Fresno City Council

 

The Fresno City Council will vote Thursday on a plan to suspend bus fares throughout the city. Councilmembers Tyler Maxwell, Esmeralda Soria and Nelson Esparza are sponsoring the Zero Fare Clean Up Act. Maxwell says it addresses equity issues in Fresno, when it comes to reliable transportation. He believes the city is already way behind.

The Fresno City Council unanimously voted to accept the Fresno Police Reform Commission's report on Thursday. But as councilmembers clarified in the Zoom meeting, that doesn’t mean all 72 recommendations will be implemented immediately.

The report will be handed off to a seven-member Police Reform Implementation Team that will review the recommendations and decide what further action is necessary. That may include a budget review, a meet-and-confer contract or a policy change, according to councilmember Miguel Arias. But ultimately, the council gets the final word.

 

When the Fresno City Council first approved a Housing Retention Grant in May for $1.5 million, the response was overwhelming, said Council President Miguel Arias.

“Within a week of announcing the housing retention program, we had 14,000 residents inquire about completing an application,” he said. 

 

The grant helps struggling renters and homeowners affected by the pandemic pay for housing costs including rent or mortgages.

Madi Bolanos / KVPR

 

The Maxie L. Parks Community Center in West Fresno has been closed since Sept. 3 due to contaminants found in the building. Fresno Councilmember Miguel Arias announced Monday the city will secure funding to clean up the site.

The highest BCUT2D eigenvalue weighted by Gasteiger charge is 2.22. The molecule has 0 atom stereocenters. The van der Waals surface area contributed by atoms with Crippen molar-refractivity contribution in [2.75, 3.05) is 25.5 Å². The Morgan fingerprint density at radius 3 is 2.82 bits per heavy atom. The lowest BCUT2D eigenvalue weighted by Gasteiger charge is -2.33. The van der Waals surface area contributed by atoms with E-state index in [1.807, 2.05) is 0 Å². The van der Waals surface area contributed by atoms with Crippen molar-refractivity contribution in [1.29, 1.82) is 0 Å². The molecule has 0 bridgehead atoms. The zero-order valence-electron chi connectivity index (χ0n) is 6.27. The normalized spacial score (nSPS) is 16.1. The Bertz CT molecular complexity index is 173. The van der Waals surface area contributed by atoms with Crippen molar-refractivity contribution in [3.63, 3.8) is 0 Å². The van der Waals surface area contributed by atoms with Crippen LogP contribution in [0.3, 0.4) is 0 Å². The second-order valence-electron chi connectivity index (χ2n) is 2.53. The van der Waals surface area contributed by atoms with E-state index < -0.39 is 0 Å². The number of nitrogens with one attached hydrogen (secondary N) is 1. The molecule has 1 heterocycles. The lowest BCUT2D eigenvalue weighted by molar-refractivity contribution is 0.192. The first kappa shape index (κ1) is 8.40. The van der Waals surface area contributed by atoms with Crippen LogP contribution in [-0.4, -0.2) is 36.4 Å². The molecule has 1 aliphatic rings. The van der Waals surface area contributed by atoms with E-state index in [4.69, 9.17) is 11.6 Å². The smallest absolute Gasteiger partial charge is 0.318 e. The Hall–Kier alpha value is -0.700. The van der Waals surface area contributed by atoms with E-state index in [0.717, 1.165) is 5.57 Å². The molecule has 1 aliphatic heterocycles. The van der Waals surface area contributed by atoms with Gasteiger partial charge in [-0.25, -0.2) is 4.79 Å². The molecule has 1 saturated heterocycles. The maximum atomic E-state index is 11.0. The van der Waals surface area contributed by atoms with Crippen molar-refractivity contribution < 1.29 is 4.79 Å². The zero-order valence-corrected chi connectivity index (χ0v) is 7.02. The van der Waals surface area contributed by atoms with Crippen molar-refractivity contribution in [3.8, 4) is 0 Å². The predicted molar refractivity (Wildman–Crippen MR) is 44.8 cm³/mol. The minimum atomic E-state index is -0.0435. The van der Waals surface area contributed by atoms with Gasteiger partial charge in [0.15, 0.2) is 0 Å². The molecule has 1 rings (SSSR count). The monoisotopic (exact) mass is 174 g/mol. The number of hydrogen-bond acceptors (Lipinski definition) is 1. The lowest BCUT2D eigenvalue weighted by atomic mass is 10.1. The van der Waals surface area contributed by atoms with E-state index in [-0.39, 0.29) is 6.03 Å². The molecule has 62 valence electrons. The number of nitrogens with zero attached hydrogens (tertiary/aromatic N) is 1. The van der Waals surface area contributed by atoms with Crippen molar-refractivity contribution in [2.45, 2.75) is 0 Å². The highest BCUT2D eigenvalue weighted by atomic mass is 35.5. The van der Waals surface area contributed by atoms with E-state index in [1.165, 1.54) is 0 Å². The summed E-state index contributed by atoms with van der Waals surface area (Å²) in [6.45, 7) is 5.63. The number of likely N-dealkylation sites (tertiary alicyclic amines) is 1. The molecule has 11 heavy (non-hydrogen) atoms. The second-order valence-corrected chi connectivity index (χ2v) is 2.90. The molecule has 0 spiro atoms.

Before the community center was built in 2007, there was a laundromat on the site, Arias said at a press conference at City Hall. He said the city will spend half a million dollars to address two contaminants in the building associated with the dry cleaning industry. 

 

Fresno Mayor Lee Brand Facebook

The City of Fresno announced the 37 members of the new Police Reform Commission Friday. The city council, mayor, and mayor-elect all committed to taking the recommendations seriously. 

City of Fresno Facebook

Nearly a hundred people made public comments Monday afternoon during the Fresno City Council’s budget hearing on the city’s police department. 

Most called for the council to defund the police and redirect the money to other services like mental health. Council President Miguel Arias said thousands more residents expressed their opinions via email. 

City of Fresno Facebook

More racist remarks were made during a public comment session at the Fresno City Council budget hearing on Monday. The council heard similar, vulgar comments last week, and members said they want consequences.

Two Zoom-meeting attendees used the n-word multiple times until they were cut off. Councilmember Garry Bredefeld said this is a reason to resume in-person meetings.

“Let’s open up this building and get back in the chamber because these cowards won’t come forward to speak; they do it anonymously on Zoom,” said Bredefeld.

Fresno City Council Facebook page

An inflammatory phrase using the n-word was one of many disruptions to a Fresno City Council meeting on June 11, held online via the videoconferencing platform Zoom.

On this week’s Valley Edition: Former Fresno City Councilmember Oliver Baines is heading a new police reform commission. He shares his vision for the department, and talks about why previous efforts have fallen short. 

We also speak with men who survived a disease outbreak at Avenal State Prison, not COVID-19, but valley fever. It was almost a decade ago, and they’re still seeking justice today. 

Plus, parents discuss what it’s like to raise black children in the San Joaquin Valley. 

City of Fresno Facebook

The Fresno City Council announced Thursday it’s creating a police reform commission. Council President Miguel Arias said the commission will be headed by former council member and police officer Oliver Baines.  

The news came after the council sat through a workshop about social and economic justice led by the Fresno State NAACP. 

City of Fresno Facebook